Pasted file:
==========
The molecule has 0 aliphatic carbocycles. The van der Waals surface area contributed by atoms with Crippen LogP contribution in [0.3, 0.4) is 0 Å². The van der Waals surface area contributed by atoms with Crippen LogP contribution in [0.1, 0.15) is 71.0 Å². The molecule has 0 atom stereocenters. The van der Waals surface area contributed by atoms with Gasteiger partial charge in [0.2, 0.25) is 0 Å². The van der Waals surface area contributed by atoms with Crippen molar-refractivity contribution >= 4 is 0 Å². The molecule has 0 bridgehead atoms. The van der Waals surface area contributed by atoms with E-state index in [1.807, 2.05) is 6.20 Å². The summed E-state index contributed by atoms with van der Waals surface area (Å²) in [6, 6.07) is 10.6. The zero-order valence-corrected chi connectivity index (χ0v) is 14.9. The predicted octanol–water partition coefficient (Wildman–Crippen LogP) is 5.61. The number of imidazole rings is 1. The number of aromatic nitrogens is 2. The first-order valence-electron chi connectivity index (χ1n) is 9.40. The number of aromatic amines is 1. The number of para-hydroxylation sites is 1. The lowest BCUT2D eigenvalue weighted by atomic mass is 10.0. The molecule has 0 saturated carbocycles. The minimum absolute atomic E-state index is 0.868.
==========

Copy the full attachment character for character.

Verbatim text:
The molecule has 0 aliphatic carbocycles. The van der Waals surface area contributed by atoms with Crippen LogP contribution in [0.3, 0.4) is 0 Å². The van der Waals surface area contributed by atoms with Crippen LogP contribution in [0.1, 0.15) is 71.0 Å². The molecule has 0 atom stereocenters. The van der Waals surface area contributed by atoms with Gasteiger partial charge in [0.2, 0.25) is 0 Å². The van der Waals surface area contributed by atoms with Crippen molar-refractivity contribution >= 4 is 0 Å². The molecule has 0 bridgehead atoms. The van der Waals surface area contributed by atoms with E-state index in [1.807, 2.05) is 6.20 Å². The summed E-state index contributed by atoms with van der Waals surface area (Å²) in [6, 6.07) is 10.6. The zero-order valence-corrected chi connectivity index (χ0v) is 14.9. The predicted octanol–water partition coefficient (Wildman–Crippen LogP) is 5.61. The number of imidazole rings is 1. The number of aromatic nitrogens is 2. The first-order valence-electron chi connectivity index (χ1n) is 9.40. The number of aromatic amines is 1. The number of para-hydroxylation sites is 1. The lowest BCUT2D eigenvalue weighted by atomic mass is 10.0. The molecule has 0 saturated carbocycles. The minimum absolute atomic E-state index is 0.868.